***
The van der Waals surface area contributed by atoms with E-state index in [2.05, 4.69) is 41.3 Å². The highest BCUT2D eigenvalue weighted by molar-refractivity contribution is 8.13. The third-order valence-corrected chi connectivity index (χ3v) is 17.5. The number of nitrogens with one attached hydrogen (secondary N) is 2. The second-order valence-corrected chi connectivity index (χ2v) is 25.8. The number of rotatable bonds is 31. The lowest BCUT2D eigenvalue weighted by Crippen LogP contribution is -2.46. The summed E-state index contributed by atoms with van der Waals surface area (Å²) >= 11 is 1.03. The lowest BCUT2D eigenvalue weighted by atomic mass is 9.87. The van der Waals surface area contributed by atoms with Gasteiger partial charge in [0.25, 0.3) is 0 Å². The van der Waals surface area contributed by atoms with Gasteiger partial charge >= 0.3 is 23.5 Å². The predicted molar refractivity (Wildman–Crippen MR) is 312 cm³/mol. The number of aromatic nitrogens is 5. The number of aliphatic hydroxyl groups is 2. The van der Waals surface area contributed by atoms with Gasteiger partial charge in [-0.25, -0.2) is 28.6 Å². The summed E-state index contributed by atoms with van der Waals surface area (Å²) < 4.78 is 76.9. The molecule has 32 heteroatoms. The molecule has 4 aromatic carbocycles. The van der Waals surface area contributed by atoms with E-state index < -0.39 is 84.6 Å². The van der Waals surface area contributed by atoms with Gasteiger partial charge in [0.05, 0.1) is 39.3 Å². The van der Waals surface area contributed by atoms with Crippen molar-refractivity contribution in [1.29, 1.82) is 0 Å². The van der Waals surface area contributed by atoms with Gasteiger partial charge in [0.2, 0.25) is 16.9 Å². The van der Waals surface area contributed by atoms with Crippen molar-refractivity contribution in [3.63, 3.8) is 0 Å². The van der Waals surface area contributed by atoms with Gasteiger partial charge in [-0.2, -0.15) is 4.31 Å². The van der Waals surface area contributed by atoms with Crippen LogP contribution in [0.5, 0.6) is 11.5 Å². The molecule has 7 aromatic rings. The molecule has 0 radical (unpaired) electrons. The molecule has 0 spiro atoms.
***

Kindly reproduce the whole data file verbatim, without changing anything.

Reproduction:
The van der Waals surface area contributed by atoms with E-state index in [2.05, 4.69) is 41.3 Å². The highest BCUT2D eigenvalue weighted by molar-refractivity contribution is 8.13. The third-order valence-corrected chi connectivity index (χ3v) is 17.5. The number of nitrogens with one attached hydrogen (secondary N) is 2. The second-order valence-corrected chi connectivity index (χ2v) is 25.8. The number of rotatable bonds is 31. The lowest BCUT2D eigenvalue weighted by Crippen LogP contribution is -2.46. The summed E-state index contributed by atoms with van der Waals surface area (Å²) >= 11 is 1.03. The lowest BCUT2D eigenvalue weighted by atomic mass is 9.87. The van der Waals surface area contributed by atoms with Gasteiger partial charge in [0.25, 0.3) is 0 Å². The van der Waals surface area contributed by atoms with Gasteiger partial charge >= 0.3 is 23.5 Å². The predicted molar refractivity (Wildman–Crippen MR) is 312 cm³/mol. The number of aromatic nitrogens is 5. The number of aliphatic hydroxyl groups is 2. The van der Waals surface area contributed by atoms with Gasteiger partial charge in [-0.25, -0.2) is 28.6 Å². The summed E-state index contributed by atoms with van der Waals surface area (Å²) < 4.78 is 76.9. The molecule has 32 heteroatoms. The molecule has 4 aromatic carbocycles. The van der Waals surface area contributed by atoms with E-state index < -0.39 is 84.6 Å². The van der Waals surface area contributed by atoms with Gasteiger partial charge in [0.05, 0.1) is 39.3 Å². The van der Waals surface area contributed by atoms with Crippen molar-refractivity contribution in [1.29, 1.82) is 0 Å². The van der Waals surface area contributed by atoms with Gasteiger partial charge in [0.2, 0.25) is 16.9 Å². The van der Waals surface area contributed by atoms with Crippen molar-refractivity contribution in [3.63, 3.8) is 0 Å². The van der Waals surface area contributed by atoms with Gasteiger partial charge in [-0.2, -0.15) is 4.31 Å². The van der Waals surface area contributed by atoms with Crippen LogP contribution in [0.5, 0.6) is 11.5 Å². The molecule has 7 aromatic rings. The molecule has 0 radical (unpaired) electrons. The molecule has 0 spiro atoms.